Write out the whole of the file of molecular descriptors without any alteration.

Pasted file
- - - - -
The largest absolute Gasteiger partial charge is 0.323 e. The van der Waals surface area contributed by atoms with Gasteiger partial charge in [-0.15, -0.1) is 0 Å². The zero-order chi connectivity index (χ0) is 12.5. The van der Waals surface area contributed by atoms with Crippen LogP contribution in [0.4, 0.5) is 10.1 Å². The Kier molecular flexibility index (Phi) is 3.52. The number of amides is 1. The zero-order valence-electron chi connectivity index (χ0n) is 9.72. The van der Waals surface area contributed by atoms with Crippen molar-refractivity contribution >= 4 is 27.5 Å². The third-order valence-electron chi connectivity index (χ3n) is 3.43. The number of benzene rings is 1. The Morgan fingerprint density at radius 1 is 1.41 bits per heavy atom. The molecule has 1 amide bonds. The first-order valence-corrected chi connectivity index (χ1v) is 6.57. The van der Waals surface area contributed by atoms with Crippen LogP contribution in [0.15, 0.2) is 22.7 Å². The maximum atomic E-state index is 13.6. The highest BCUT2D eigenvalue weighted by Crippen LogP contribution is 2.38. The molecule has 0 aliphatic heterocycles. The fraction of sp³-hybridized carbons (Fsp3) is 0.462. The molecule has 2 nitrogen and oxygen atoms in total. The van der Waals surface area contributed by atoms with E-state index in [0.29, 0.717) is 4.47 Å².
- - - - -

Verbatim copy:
The largest absolute Gasteiger partial charge is 0.323 e. The van der Waals surface area contributed by atoms with Gasteiger partial charge in [-0.15, -0.1) is 0 Å². The zero-order chi connectivity index (χ0) is 12.5. The van der Waals surface area contributed by atoms with Crippen LogP contribution in [0.4, 0.5) is 10.1 Å². The Kier molecular flexibility index (Phi) is 3.52. The number of amides is 1. The zero-order valence-electron chi connectivity index (χ0n) is 9.72. The van der Waals surface area contributed by atoms with Crippen molar-refractivity contribution >= 4 is 27.5 Å². The third-order valence-electron chi connectivity index (χ3n) is 3.43. The number of benzene rings is 1. The Morgan fingerprint density at radius 1 is 1.41 bits per heavy atom. The molecule has 1 amide bonds. The first-order valence-corrected chi connectivity index (χ1v) is 6.57. The van der Waals surface area contributed by atoms with Crippen LogP contribution in [0.15, 0.2) is 22.7 Å². The maximum atomic E-state index is 13.6. The highest BCUT2D eigenvalue weighted by Crippen LogP contribution is 2.38. The molecule has 0 aliphatic heterocycles. The fraction of sp³-hybridized carbons (Fsp3) is 0.462. The molecule has 2 nitrogen and oxygen atoms in total. The van der Waals surface area contributed by atoms with E-state index in [0.29, 0.717) is 4.47 Å².